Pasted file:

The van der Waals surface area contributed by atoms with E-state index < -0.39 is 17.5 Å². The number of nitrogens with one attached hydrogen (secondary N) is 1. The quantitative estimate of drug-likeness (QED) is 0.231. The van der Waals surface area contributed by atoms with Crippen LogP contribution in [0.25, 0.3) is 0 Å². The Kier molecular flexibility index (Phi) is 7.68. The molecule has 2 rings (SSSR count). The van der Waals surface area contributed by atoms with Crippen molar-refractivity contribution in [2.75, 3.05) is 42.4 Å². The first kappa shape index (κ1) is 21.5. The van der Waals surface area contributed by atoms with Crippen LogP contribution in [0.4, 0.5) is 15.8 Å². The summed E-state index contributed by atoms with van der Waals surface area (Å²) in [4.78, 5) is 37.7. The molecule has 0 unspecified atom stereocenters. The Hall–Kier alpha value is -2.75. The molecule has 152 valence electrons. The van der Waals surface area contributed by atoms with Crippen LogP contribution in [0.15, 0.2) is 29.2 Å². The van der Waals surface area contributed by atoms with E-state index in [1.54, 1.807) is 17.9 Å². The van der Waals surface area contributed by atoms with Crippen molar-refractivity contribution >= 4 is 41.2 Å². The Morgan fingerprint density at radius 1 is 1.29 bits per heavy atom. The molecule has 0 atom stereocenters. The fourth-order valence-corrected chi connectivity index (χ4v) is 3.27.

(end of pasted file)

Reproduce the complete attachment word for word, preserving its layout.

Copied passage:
The van der Waals surface area contributed by atoms with E-state index < -0.39 is 17.5 Å². The number of nitrogens with one attached hydrogen (secondary N) is 1. The quantitative estimate of drug-likeness (QED) is 0.231. The van der Waals surface area contributed by atoms with Crippen LogP contribution in [0.25, 0.3) is 0 Å². The Kier molecular flexibility index (Phi) is 7.68. The molecule has 2 rings (SSSR count). The van der Waals surface area contributed by atoms with Crippen molar-refractivity contribution in [2.75, 3.05) is 42.4 Å². The first kappa shape index (κ1) is 21.5. The van der Waals surface area contributed by atoms with Crippen LogP contribution in [0.4, 0.5) is 15.8 Å². The summed E-state index contributed by atoms with van der Waals surface area (Å²) in [4.78, 5) is 37.7. The molecule has 0 unspecified atom stereocenters. The Hall–Kier alpha value is -2.75. The molecule has 152 valence electrons. The van der Waals surface area contributed by atoms with Crippen LogP contribution in [0.15, 0.2) is 29.2 Å². The van der Waals surface area contributed by atoms with E-state index in [1.54, 1.807) is 17.9 Å². The van der Waals surface area contributed by atoms with Crippen molar-refractivity contribution >= 4 is 41.2 Å². The Morgan fingerprint density at radius 1 is 1.29 bits per heavy atom. The molecule has 0 atom stereocenters. The fourth-order valence-corrected chi connectivity index (χ4v) is 3.27.